“There are enough resources and minerals in the world for the energy transition. But in some key minerals – particularly lithium and copper – it will be challenging to scale up supply fast enough over the next decade to keep pace with rapidly rising demand. Governments, regulators, producers and consumers must work together to increase recycling, improve material efficiency, invest in new mining, and regulate environmental and social standards,” said Adair Turner, Chair of the Energy Transitions Commission.
Rapid demand growth could lead to supply shortages in the next decade if four key challenges are not met
Without strong action to improve materials efficiency, increase recycling or increase mined supply, there could be significant supply gaps for six key energy transition materials: lithium, nickel, graphite, cobalt, neodymium and copper. This raises the risk that high prices could delay the energy transition.
Four actions must be taken to reduce that risk and expand supply quickly and sustainably:
“This is another brilliant analysis by the ETC. They show that the environmental impact of the renewable energy system is dramatically lower than that of the fossil fuel system, that we have enough minerals for the renewable revolution and that there are no insoluble barriers to change.” said Kingsmill Bond, Senior Principal in the Strategy Team at Rocky Mountain Institute.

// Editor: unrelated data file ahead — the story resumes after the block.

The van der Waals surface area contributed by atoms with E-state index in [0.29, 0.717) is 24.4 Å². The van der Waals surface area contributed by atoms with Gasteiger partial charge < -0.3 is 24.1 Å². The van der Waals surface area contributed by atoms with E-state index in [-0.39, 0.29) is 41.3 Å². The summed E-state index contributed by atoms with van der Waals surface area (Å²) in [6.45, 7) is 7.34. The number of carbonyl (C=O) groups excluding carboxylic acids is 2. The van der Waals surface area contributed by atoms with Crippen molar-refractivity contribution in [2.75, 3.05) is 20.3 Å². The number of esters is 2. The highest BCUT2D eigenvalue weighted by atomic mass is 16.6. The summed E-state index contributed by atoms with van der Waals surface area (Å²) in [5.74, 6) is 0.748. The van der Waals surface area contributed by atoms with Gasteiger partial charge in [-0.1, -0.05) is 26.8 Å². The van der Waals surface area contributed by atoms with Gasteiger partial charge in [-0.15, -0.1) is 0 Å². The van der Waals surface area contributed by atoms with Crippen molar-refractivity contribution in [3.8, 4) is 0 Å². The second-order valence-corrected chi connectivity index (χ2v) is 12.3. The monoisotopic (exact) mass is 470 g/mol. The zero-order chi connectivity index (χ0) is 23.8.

“Minerals are critical, but we must mine them as if they were not. Demand for minerals will grow dramatically in the next decades, and our shared goal must be to ensure that this is being met in a way which enables both people and the planet to thrive. The Energy Transitions Commission’s report provides key analysis and data on material and resource requirements which will help the industry and key stakeholders ensure that the right conditions are in place to deliver the materials we need for the energy transition, while enhancing our industry’s contribution to sustainable development.” said Rohitesh Dhawan, President and CEO, International Council on Mining & Metals.
“Material and Resource Requirements for the Energy Transition” has been developed in collaboration with ETC members from across industry, financial institutions and environmental advocacy including Arcelor Mittal, BloombergNEF, EBRD, HSBC, Iberdrola, Impax, National Grid, Rio Tinto, Rocky Mountain Institute, Schneider Electric, Volvo Group, the World Resources Institute, Worley and Ørsted.
This report constitutes a collective view of the Energy Transitions Commission. Members of the ETC endorse the general thrust of the arguments made in this report but should not be taken as agreeing with every finding or recommendation. The institutions with which the Commissioners are affiliated have not been asked to formally endorse the report.
To read the full report, visit: https://www.energy-transitions.org/publications/material-and-resource-energy-transition